Plan for Burma-China Train Link Derailed

By Kyaw Hsu Mon 21 July 2014

RANGOON — A proposed railway to link the planned industrial hub in Arakan State with China has been abandoned due to concerns over the potential cost and environmental impact of the project, according to a Myanma Railways official.

In 2011, Burma signed a memorandum of understanding (MoU) with a Chinese state-owned enterprise to construct a railway from Kyaukphyu, on the Bay of Bengal, to the Chinese border and on to Kunming, the capital of China’s Yunnan Province—also the route of Chinese-built oil and gas pipelines.

Since the announcement of the initial agreement, however, no progress has been made on the rail project. The gas pipeline is up and running and the oil link is thought to be nearing completion, and a road along the vaunted economic corridor has also been proposed.

“We haven’t had any detailed agreement to implement this railroad since [2011],” said a senior Myanma Railways official in Naypyidaw, who asked not to be named because he is not permitted to talk about the project.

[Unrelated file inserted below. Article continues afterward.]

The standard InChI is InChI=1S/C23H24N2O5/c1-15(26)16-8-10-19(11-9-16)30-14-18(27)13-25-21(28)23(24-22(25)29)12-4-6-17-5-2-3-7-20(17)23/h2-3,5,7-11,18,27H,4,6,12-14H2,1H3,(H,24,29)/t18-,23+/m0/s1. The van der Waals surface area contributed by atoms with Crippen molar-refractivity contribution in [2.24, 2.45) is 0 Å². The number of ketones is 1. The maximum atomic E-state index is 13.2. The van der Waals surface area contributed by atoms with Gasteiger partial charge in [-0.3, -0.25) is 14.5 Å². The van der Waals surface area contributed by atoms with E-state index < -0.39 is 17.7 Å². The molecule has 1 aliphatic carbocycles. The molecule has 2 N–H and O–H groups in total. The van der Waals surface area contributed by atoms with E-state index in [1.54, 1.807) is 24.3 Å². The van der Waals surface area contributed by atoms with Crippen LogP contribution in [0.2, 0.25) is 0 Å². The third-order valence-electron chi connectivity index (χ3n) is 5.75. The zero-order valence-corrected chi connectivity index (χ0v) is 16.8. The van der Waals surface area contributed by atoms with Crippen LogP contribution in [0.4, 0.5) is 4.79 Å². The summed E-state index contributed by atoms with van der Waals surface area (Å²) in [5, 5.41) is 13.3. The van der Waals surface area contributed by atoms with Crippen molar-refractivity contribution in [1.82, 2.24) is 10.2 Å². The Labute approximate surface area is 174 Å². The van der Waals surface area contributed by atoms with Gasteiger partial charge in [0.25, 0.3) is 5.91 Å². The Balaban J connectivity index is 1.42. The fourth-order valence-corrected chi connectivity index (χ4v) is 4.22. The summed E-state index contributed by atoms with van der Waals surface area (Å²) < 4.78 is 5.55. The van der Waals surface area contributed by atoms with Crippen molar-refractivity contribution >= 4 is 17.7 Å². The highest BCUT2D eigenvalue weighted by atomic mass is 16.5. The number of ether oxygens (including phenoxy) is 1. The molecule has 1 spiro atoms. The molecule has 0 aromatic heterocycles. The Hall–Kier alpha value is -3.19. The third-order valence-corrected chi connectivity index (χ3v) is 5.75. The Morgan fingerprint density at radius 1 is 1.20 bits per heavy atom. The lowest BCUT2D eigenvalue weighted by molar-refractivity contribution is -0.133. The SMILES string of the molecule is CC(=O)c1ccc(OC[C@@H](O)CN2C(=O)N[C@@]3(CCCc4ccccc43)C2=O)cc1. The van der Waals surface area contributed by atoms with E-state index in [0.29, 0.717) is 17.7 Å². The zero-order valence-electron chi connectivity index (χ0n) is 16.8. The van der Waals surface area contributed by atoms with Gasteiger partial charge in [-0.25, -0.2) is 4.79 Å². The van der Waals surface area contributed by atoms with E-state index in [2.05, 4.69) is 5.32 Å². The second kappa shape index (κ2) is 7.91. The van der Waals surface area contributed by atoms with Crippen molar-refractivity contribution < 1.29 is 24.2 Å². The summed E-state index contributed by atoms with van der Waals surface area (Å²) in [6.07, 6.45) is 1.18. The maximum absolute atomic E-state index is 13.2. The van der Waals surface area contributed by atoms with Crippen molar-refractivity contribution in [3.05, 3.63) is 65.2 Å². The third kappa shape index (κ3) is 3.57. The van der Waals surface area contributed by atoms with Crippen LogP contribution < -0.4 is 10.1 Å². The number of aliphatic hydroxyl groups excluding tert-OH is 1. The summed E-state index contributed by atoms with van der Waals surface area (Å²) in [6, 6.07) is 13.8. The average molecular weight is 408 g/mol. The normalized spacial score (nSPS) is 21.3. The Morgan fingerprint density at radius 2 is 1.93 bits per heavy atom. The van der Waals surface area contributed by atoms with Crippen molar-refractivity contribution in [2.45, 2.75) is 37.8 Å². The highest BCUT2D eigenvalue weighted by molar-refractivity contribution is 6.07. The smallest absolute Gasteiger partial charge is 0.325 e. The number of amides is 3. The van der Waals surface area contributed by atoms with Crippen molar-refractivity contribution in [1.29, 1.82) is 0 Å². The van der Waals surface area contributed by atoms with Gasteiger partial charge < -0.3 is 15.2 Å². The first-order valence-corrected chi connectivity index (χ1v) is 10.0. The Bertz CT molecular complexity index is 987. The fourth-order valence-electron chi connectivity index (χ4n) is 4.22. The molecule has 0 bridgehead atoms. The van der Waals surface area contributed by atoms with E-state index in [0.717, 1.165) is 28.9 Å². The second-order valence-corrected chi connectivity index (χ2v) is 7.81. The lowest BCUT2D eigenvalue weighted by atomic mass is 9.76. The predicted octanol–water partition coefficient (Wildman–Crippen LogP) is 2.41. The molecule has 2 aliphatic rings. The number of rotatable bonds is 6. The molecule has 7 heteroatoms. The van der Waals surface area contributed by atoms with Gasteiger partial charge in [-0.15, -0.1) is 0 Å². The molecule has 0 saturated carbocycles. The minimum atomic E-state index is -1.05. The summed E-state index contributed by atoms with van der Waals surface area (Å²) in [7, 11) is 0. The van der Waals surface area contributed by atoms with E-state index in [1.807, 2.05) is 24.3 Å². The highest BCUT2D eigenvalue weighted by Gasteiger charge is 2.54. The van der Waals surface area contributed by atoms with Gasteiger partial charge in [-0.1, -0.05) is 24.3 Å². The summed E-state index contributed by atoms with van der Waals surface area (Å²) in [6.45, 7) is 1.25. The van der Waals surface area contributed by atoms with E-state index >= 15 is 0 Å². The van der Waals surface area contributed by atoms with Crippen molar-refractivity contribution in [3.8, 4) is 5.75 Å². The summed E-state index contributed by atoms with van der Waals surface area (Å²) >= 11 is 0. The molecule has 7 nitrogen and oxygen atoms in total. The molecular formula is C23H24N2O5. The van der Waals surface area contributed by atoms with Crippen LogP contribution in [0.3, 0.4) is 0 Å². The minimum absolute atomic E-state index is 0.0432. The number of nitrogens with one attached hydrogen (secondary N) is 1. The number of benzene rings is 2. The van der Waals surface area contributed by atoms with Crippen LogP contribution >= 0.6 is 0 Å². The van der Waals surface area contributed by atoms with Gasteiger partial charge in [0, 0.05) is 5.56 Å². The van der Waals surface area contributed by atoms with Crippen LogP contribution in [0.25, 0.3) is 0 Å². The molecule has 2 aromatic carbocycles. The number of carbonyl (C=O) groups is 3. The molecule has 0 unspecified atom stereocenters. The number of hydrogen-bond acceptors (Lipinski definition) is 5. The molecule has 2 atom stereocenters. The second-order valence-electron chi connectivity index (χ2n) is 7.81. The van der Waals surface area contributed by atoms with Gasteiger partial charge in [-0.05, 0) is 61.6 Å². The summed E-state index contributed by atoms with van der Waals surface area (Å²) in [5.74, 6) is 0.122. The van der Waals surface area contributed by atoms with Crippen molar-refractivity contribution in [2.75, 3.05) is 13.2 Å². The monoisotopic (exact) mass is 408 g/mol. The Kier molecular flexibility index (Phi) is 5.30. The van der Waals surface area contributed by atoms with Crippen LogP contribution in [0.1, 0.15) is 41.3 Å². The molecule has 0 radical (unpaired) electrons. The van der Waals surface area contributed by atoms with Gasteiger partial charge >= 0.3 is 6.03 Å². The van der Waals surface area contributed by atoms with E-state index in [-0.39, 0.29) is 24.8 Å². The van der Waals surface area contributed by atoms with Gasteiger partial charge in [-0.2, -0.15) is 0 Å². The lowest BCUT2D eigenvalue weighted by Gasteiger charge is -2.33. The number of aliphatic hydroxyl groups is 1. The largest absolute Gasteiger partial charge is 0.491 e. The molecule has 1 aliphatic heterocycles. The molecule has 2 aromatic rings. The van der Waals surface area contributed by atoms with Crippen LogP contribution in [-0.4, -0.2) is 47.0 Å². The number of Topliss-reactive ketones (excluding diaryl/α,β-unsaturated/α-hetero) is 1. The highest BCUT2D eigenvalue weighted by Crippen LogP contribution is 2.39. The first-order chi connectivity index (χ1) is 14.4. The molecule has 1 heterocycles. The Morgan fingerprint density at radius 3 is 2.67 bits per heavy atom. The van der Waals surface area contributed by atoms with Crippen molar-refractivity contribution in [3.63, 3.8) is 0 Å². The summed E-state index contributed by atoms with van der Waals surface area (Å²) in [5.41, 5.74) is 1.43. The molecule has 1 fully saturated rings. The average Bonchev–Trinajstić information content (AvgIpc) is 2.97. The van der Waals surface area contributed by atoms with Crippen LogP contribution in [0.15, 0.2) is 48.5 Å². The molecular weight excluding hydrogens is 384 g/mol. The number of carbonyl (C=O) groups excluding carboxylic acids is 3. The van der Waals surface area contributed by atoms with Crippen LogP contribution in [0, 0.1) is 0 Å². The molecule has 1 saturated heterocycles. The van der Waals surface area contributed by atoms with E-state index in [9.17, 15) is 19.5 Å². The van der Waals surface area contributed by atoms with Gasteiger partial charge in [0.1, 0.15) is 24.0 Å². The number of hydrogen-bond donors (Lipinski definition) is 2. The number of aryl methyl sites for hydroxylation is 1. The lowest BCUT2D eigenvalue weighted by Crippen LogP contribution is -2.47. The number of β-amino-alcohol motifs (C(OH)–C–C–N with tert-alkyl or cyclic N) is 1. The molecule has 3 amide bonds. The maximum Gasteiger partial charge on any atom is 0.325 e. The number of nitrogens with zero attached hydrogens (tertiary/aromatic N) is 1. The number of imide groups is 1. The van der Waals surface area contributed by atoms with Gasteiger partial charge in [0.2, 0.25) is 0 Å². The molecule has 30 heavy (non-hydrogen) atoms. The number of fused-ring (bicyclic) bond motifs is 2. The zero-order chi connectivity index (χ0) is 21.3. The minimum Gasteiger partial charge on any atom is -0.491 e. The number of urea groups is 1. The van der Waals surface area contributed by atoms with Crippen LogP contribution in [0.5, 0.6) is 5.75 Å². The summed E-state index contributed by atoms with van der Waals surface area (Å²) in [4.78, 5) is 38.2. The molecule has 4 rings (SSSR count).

“We just made a memorandum of understanding between the two parties. Now, we haven’t made any new agreement to start operations, so what I can say is that we aren’t working on this project.”

China’s state-owned Railways Engineering Corporation was to spend US$20 billion building the 1,215-kilometer railway, which it would then operate for 50 years before handing the infrastructure over to the Burmese government, according to the terms of the original MoU.

“Actually, the cost proposed by China for the project was not sufficient to construct the long railroad, and, also, there are other environmental impact issues that we would have to consider along the railroad,” the official told The Irrawaddy.

At the planned terminus of the now-abandoned railway, Kyaukphyu, preparations are going ahead for a special economic zone, with a tendering process currently underway to find developers for a deep-sea port, industrial zone and residential development.